The new IODP2 program will employ a spectrum of drilling technologies and downhole instrumentation to enable transformative advances in understanding of climate science, in the operation of biological communities in the oceans and in the subseafloor, and in the operation of the solid Earth and its interactions with the surface environment.

Explanation of the nature and causes of climate change on all timescales is of fundamental scientific significance with urgent societal implications. Only oceanic sediments contain the palaeoclimate records with the spatial distribution and time range against which we can test the climate models used to predict future climate change. These records have already revealed failures of the modelling including prediction of meridional temperature gradients during warmer climates and the rapidity of icesheet collapse and sealevel rise.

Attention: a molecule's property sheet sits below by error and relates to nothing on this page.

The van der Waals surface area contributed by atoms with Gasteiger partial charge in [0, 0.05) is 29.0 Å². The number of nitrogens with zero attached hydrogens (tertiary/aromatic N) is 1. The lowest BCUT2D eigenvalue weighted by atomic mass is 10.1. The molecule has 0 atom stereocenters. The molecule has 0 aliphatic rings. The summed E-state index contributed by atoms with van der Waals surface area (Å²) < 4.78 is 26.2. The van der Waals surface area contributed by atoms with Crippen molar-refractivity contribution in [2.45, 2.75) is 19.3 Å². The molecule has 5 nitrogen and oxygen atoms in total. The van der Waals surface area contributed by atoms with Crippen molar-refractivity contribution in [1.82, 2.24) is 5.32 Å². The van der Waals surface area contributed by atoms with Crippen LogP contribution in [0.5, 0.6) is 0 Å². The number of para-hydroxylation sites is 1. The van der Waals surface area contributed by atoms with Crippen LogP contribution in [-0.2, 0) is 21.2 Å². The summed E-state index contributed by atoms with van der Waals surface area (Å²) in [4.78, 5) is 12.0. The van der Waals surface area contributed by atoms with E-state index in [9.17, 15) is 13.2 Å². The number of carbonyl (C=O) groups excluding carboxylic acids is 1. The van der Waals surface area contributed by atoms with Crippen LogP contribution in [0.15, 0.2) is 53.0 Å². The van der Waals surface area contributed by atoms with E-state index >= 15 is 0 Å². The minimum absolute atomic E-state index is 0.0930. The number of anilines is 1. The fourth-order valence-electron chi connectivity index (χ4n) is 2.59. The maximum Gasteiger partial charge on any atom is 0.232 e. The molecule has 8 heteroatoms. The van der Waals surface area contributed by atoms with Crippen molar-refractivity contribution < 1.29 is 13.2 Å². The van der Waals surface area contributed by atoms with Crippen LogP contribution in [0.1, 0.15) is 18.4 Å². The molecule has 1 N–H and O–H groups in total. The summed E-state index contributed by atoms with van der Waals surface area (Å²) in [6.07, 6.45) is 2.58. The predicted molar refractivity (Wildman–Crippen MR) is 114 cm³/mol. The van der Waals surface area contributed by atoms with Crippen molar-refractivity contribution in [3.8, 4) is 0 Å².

The development of new and more sophisticated proxies is enabling the determination of the physical, chemical and biological states of past oceans, palaeo-ocean circulation, the behaviour of ice sheets and past continental vegetation patterns. This, combined with targeted and transect drilling to recover high resolution (sub-millenial) records and improved correlation between records, is revolutionising our ability to reconstruct past climatic states and their regional variability. Immediate applications will be to the determination of past climate sensitivity to atmospheric CO2, ice sheet instability and sealevel change, the response of the hydrological cycle to changing climate, and the impacts of anthropogenic ocean acidification.